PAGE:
[00:26:14] Kingsly:

It is optimiz.claims that is the website. If you wanted to get in touch with me, personally, my email is king@optimiz.claims and you can reach me on Instagram, Facebook, Twitter, LinkedIn, wherever you are. I am so, let’s link-up.

[00:26:33] Malobi:

Amazing amazing. Well, Kingsly. There’s not much else to say. I mean, I’ve really, really enjoyed this episode. I’ve really learned a lot. There’s been some, there are so many gems in such a short amount of time that I’m even, I’m going to be looking deeper into. So thank you very much for your contributions.

[00:26:50] Do you have any final words, anything to say to the people before we wrap up?

[00:26:54] Kingsly:

Not just if your listeners. I think with the passage of the African Fruit Trade Contender Area, we expect to see business increasing on the continent and we should be smart about it. Otherwise, just like before, we are going to sit by and watch the opportunity go to other areas. So I think the watchword again is collaboration. We need to collaborate and partner to make sure that, as you raise you lift others up only then can be progressed.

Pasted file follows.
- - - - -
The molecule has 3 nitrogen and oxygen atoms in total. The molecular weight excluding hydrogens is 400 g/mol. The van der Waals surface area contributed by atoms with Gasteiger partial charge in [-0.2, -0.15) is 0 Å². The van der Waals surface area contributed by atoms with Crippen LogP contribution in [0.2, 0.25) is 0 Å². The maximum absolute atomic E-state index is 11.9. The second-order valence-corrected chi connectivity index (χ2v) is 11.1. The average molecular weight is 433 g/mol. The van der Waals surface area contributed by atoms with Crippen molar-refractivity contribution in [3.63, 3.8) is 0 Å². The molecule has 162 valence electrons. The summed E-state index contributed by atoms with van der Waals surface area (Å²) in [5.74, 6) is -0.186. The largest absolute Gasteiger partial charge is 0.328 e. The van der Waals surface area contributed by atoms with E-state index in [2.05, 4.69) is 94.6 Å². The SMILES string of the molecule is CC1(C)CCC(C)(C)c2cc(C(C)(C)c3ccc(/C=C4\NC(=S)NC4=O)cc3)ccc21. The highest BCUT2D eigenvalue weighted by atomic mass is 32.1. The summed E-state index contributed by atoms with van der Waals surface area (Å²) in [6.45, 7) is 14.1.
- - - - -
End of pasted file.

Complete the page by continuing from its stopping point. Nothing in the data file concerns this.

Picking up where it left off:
[00:27:21] Malobi:

Amen to that. Because, a lot of other communities, they, they collaborate, they work together, they put their egos to the side. So it’s something that we definitely need to do more, but I’ve been seeing more and more of it recently. So I’m definitely encouraged by what I’ve seen on different platforms. I think it’s a new day. It’s a new age. And we’re going to be doing some really interesting things. I can see both of us working together on some stuff as well.

So I’m really looking forward to that. So thanks again for joining me on this podcast episode. Enjoy the rest of your afternoon and thank you very much to the listeners for listening. It’s Malobi the Panafrican Traders Podcast and we’ll see you guys on the next one.